The Dwight Howard saga appears nearing an end. The Magic franchise appears ready to part ways with their superstar center and are exploring their trade options to get some type of value in return for him. That was always something Orlando was determined to do, but the hope of having Howard sign an extension has waned.

The reports this weekend appear to have put a nail in that coffin. A divorce seems inevitable.

Why did this have to happen? What went so wrong in Orlando for Howard that he had to engineer his exit in such an embittered, secretive and senseless way? What brought the frustration level with the franchise so high that this was the way Howard had to go?

These are complex questions that do not have easy answers. Far from them.

In each of Howard’s statements he professes a love for the city of Orlando and a request fans stay patient with him and believe in him. But at the same time, he has avoided the truth that seems undeniable at this point: he does not want to play in Orlando anymore. His relationship with the Magic franchise has soured beyond the point of repair and he is trying (emphasis on trying) to secure an exit while maximizing his earning potential.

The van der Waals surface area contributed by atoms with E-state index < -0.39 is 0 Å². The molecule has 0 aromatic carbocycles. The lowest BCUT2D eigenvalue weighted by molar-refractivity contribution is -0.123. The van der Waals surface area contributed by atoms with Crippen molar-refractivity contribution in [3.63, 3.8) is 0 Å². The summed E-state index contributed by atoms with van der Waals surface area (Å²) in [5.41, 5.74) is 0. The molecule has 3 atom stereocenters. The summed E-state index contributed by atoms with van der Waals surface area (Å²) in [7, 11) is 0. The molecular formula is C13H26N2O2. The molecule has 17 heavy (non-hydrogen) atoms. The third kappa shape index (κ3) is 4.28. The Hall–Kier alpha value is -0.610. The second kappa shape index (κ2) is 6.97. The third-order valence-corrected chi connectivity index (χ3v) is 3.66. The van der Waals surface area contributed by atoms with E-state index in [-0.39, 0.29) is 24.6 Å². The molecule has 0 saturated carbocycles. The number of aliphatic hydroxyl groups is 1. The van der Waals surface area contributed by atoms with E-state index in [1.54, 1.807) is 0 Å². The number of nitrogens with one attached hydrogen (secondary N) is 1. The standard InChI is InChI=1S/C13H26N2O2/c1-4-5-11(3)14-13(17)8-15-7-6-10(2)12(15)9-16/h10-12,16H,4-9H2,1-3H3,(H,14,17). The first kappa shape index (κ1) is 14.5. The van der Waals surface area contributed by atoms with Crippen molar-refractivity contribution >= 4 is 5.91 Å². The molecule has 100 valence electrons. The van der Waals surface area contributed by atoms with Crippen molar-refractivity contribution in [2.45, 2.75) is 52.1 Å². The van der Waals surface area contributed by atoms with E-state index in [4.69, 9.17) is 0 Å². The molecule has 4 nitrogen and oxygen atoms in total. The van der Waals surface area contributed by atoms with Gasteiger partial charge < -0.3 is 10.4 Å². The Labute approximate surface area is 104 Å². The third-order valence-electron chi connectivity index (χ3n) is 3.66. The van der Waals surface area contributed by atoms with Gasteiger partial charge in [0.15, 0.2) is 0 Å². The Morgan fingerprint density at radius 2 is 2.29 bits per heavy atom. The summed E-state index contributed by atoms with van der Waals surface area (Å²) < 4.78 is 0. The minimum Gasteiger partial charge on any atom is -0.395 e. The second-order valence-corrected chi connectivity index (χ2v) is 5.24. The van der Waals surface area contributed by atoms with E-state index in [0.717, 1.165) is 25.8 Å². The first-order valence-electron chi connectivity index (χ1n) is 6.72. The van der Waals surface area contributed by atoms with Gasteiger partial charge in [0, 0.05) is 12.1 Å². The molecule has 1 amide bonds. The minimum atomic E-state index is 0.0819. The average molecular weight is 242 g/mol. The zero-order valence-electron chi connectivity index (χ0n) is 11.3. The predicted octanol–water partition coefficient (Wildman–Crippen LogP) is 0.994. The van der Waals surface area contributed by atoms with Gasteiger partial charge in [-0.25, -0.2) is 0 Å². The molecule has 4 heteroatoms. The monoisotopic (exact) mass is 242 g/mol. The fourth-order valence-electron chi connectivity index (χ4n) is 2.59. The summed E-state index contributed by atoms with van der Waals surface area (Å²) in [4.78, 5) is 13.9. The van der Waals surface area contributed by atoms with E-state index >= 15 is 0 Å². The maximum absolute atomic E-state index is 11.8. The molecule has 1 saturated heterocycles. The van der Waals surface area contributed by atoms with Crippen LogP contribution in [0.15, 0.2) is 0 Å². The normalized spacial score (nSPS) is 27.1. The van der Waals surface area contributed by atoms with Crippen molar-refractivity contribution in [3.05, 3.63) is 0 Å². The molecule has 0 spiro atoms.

It has created an ugly divorce with the fans stuck in the middle.

Those same fans who have followed Dwight Howard the past eight years know this is not who Dwight Howard is. That is why hope that he would ultimately re-sign in Orlando remained — and why some fans I have talked to still believe Howard will stay if the team can gather the right pieces (bless those optimists, seriously).

Howard is a fun-loving, smiling center who plays hard and works hard. There is not a single reason to hate Dwight Howard the player. This is why fans attached to him and these Magic teams so much, creating a buzz around the team that was felt only once before in the franchise history (with a similarly gregarious center).